· Develop more residencies and cross-disciplinary links.
· Develop alternative architectural designs and experiment with new managerial structures.
· Consider curatorial practice based on the model of computer based hypertext.
· Question the relationship of public and private funding partnerships through sources such as, foundations, mega-shows, venture capital, etc.
· Consider the function of cooperative exhibitions and democratize curatorial networks: global information sharing as a solution to isolationism.
· Encourage link-ups between art and non-art institutions and groups.
· Reconsideration of the present status of arts and museum publications, magazines, books and artists books through alternative strategies of co-publishing, technology and its relationship to the viewers interpretation, multiple authors.
· The impact of self-censorship of artists and curators.
· Question hierarchies.
Bonami raises further issues: Culture and education are under fire, even in crisis. They have been for some time, and I personally don’t see the situation changing for some time. This poses an enormous challenge to those of us whose work is committed to the cultural well being of our society. Most cultural institutions on the front lines of contemporary social discourse want to re-negotiate their vision and infrastructure. Easier said than done. The agenda for cultural organizations seems more urgent than it has been for some time. On this agenda are questions about ethics and the nature of the work place, not to mention how different cultural and extra cultural disciplines can interact in mutually beneficial ways. The changing nature of society at the end of the 20th and the beginning of the 21st centuries presents a remarkable confluence of the issues that demand our attention: transculturalism, the ongoing integration of feminist ideologies into discourse, the problematic of the technological ethos and the re-negotiations of our relationship with the environment. (4) If the content of cultural programming does not include these social issues in a sustained manner will that program be viable?
As Gayatri Spivak has suggested, “There are many subject positions which one must inhabit since one is not just one thing. The question who should speak is less crucial than who should listen.” (5). Renee Baert, a curator in Canada, sums it up best in passing on her observations:
A certain past of curatorial practice is evoked, an anterior practice predicated on the model of the curator as conservator but also as connoisseur. We might be rather dis-identified with this bourgeois figure of acute sensibility who is able to recognize, and let us say, resonate with [the] sanctified object that he (sic) privileges ‘art.’ I have had an occasion however, here and there, to hear accounts by contemporary curators about how they envisage their role and so I have inquired as mall lexicon of such interpretations. In one memorable instance the speaker’s identification with the notions of curator as gate keeper was so pronounced that he likened his role, seemingly quite comfortably with that of a ‘cop.’ At the same public event, and at the other extreme, another curator made a claim for an intense poetic subjectivism extending in his words, ‘from the fundamental polyschizophrenia of the curator figure to his internal laceration.’ I have become quite familiar with the idea of the curator as a kind of pioneer discoverer figure; charting out new territory on the aesthetic or cultural frontier. And we are acquainted with the model of the curator-friend. We have also the idea of curator as a ‘transgressive’ figure—or facilitator of the artist-transgressor. Indeed the notion of the curator as a facilitator is itself quite wide spread, though in my experiences, this rather self-effacing stance is seldom accompanied by a discussion of how the choice of artists to facilitate comes about. I have heard moving appeals to the role of the curator as a guardian of cultural ethics. And many curators particularly today see their work as a form of cultural activism, as part of the wider extra art political or affiliative community. Finally, no such list would be closed without the idea of curator as artist.” (6)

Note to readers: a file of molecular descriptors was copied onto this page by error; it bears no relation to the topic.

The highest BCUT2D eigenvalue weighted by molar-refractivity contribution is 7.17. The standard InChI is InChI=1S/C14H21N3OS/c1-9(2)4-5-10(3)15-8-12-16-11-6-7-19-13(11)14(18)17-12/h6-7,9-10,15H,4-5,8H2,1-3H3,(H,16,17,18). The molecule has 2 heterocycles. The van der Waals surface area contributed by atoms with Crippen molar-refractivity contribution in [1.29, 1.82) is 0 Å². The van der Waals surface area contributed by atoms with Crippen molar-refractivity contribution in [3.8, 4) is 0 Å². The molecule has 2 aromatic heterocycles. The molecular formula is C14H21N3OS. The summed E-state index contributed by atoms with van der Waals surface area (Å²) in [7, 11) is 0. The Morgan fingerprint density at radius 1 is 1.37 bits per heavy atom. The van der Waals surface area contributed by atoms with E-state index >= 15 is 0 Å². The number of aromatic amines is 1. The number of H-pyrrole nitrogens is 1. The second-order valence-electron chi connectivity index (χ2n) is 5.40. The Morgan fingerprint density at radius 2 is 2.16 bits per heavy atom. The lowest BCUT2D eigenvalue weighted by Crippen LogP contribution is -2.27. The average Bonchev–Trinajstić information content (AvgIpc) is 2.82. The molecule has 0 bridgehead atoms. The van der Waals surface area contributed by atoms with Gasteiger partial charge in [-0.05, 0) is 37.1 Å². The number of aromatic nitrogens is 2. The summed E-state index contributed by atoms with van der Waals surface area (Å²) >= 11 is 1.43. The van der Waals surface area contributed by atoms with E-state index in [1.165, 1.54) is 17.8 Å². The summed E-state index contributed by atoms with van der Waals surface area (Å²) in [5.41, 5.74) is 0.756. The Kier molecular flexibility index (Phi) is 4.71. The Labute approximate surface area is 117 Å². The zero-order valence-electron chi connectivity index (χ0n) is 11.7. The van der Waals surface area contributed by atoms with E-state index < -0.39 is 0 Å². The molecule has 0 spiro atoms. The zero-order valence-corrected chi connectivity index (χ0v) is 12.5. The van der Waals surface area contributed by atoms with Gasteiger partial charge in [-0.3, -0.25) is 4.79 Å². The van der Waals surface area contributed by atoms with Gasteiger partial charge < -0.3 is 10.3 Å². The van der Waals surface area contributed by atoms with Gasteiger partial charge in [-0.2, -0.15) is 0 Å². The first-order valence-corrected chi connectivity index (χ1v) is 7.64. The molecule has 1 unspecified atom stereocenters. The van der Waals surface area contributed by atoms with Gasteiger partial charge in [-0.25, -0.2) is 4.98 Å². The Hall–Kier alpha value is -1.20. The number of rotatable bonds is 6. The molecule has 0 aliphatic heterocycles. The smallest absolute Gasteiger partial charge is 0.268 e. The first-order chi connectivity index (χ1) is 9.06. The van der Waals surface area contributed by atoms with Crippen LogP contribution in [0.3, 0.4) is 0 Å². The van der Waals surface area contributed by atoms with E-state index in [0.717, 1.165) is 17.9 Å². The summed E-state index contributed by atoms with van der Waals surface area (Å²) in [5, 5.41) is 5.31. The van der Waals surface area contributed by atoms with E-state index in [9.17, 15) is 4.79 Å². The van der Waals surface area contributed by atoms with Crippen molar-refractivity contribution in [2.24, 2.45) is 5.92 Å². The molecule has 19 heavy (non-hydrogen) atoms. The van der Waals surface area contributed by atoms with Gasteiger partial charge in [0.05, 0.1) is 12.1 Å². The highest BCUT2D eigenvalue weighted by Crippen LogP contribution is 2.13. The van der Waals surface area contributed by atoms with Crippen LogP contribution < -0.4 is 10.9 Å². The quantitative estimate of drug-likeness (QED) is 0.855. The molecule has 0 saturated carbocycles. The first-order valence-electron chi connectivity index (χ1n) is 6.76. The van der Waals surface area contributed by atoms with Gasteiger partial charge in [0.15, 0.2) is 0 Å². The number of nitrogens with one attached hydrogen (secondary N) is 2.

How indeed do these manifestations of the curator as historian, therapist, shopper, political strategist, administrator, broker, activist, publicist, facilitator, artist and art object, teacher and collaborator, coincide with theoretical practice?
1. Francesco Bonami, “The Road Around (or, A Long Good-bye)”, Echoes: Contemporary Art at the Age of Endless Conclusions, (New York: The Monacelli Press, Inc.), 1996, p. 11.
2. Letter of invitation to participate in conference think-tank.
3. Sharon Brooks, “Productive Affinities, Singular Differences”, “Naming a Practice: Curatorial Strategies for the Future”, (Banff: Banff Centre Press), 1996, p. 99.
4. Selections from Francesco Bonami, Echoes: Contemporary Art at the Age of Endless Conclusions, (New York: The Monacelli Press, Inc.), 1996.
5. Renee Baert, “Provisional Practices”, “Naming a Practice: Curatorial Strategies for the Future”, (Banff: Banff Centre Press), 1996, p. 116.
6. Ibid, p. 117.